is ~300 nm.
Fig. 2 (a) Top-view SEM of our fabricated device on a silicon nitride chip, with r0 ~ 25 μm, ε ~ 0.016, β = 36o, w ~ 0.45
μm, and g ~ 0.3 μm. Insets: zoom-in view SEMs of the notch-coupling region and the lateral evanescent-coupling
region. (b) Measured TE-polarized throughput-port multimode spectra. CCW: blue dashed line. CW: red solid line.
(c) Measured TE-polarized drop-port multimode spectrum. The dotted vertical lines denote the corresponding
resonances between the throughput- and drop-port spectra. (d)-(e) Top-view scattering images at resonance wavelength
of 1550.1 nm for the CCW and CW orbits. The white arrows denote the input-coupled lightwave directions.
Figure 2(b) shows the measured TE-polarized (electric-field in plane) throughput-port multimode
spectra of the coupled-spiral microdisk filter. The throughput-port spectra corresponding to the CCW-
and CW-orbits in the first cavity are nearly identical, suggesting reciprocal transmissions despite the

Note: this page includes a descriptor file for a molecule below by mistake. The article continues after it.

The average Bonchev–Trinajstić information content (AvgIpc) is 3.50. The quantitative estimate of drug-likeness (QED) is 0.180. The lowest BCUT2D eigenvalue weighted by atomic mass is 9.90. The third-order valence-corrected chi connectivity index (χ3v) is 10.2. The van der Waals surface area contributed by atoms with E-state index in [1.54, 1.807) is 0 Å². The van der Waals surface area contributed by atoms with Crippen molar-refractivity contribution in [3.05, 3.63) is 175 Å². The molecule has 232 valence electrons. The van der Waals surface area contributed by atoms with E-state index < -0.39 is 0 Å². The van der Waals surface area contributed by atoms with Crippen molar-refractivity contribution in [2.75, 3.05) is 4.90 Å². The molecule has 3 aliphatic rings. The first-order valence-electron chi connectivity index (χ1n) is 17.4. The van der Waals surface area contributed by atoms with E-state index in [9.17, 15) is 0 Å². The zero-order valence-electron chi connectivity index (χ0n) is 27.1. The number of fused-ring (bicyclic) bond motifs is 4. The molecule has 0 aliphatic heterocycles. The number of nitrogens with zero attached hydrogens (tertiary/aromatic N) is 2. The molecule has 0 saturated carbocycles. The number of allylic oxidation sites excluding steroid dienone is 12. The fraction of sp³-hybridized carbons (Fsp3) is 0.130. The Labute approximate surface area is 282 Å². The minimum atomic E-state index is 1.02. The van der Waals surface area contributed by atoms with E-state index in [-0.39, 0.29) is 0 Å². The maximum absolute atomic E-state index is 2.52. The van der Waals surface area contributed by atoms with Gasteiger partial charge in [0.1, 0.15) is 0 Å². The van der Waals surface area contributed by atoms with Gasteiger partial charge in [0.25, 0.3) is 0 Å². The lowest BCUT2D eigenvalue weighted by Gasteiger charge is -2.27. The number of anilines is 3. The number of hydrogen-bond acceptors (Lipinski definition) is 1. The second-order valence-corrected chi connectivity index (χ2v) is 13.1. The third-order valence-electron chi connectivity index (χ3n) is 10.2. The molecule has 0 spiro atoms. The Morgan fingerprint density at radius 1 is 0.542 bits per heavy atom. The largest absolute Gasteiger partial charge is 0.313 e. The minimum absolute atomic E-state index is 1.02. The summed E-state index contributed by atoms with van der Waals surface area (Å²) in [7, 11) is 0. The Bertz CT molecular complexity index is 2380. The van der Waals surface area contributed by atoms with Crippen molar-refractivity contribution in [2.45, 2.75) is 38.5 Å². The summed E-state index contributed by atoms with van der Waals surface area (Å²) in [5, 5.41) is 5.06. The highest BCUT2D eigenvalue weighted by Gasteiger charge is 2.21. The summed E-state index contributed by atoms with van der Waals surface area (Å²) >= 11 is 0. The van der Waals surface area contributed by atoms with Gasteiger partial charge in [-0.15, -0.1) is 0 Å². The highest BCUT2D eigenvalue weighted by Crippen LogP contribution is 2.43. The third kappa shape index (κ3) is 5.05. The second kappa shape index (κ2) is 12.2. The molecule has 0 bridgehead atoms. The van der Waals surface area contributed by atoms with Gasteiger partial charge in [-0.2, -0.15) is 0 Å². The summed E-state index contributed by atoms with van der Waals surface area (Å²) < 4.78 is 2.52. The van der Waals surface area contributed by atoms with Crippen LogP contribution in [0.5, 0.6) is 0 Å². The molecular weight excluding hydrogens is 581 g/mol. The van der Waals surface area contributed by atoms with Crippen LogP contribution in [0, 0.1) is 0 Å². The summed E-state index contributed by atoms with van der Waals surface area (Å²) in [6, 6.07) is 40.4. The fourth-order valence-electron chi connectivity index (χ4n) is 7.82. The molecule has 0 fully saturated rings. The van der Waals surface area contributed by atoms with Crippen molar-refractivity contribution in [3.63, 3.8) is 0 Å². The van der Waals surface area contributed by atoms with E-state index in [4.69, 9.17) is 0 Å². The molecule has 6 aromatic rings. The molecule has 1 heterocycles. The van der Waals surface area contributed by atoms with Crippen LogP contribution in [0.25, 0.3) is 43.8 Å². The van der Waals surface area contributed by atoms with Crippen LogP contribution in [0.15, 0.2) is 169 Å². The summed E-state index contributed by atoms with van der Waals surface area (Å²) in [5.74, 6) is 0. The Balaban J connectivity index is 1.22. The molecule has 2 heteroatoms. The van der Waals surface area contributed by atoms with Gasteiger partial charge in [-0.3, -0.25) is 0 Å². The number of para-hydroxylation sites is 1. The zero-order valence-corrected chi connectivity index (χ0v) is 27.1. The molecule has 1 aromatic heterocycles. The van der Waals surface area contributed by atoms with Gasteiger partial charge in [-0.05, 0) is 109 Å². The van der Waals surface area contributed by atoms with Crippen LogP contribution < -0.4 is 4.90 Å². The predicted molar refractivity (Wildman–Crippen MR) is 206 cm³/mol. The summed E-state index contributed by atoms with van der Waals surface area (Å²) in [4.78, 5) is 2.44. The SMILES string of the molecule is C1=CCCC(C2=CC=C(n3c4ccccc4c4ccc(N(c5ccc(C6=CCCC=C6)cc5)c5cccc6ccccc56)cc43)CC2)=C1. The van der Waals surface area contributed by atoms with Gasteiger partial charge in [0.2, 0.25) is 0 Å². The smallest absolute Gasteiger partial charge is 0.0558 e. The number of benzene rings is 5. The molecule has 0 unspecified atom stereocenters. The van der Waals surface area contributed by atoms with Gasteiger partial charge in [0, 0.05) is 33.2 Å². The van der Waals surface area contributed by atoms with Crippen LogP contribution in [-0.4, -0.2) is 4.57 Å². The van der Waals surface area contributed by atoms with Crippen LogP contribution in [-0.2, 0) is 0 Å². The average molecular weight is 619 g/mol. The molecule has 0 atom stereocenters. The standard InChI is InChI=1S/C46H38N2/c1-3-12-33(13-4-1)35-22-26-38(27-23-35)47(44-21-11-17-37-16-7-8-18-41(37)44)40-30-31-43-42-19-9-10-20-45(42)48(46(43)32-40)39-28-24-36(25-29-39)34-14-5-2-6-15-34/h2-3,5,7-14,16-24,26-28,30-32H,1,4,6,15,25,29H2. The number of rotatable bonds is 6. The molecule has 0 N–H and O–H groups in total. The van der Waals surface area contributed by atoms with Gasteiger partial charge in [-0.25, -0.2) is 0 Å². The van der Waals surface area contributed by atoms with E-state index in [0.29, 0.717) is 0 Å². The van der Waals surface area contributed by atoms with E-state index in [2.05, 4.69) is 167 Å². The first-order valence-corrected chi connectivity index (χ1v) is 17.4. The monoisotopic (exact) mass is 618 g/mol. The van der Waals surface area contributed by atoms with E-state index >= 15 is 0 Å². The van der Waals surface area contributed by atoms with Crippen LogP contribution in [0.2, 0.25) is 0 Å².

asymmetric non-evanescent coupling between the two cavities. We measure a free-spectral range (FSR)
of ~7.3 nm, which is consistent with a single microcavity circumference. The highest measured Q-factor
is ~15,000, suggesting the non-evanescent coupling preserves high Q . The transmission intensity is
normalized to the intensity end-fired to the waveguide input-port. Figure 2(c) shows the measured
TE-polarized drop-port multimode spectrum of the coupled-spiral microdisk filter corresponding to the
CW-orbits in the first cavity. We note that most of the modal features find corresponding resonances in
the throughput-port spectra in Fig. 2(b). We also image the out-of-plane scattering with a top-view
microscope and a near-IR camera. Figures 2(d) and 2(e) show the top-view images of the scattering
intensity at resonance wavelength of 1550.1 nm (labeled by a star in Fig. 2(b)) for the two senses of
lightwave circulations. In both cases, the on-resonance images show pronounced scattering near the
cavity rim for the coupled-spirals, indicating that the light is indeed coupled from the first spiral to the
second spiral and forming resonances.
w = 0.3 μm, g = 0.3 μm, and refractive index n = 2.0. Figures 3(a) and 3(b) show the simulated
We also perform 2-D FDTD numerical simulations on a small-sized device, with r0 = 5 μm, ε = 0.06,
TE-polarized throughput- and drop-port spectra. The throughput-port spectra corresponding to the
CCW- and CW-orbits in the first cavity are nearly matched, which is consistent with the measurements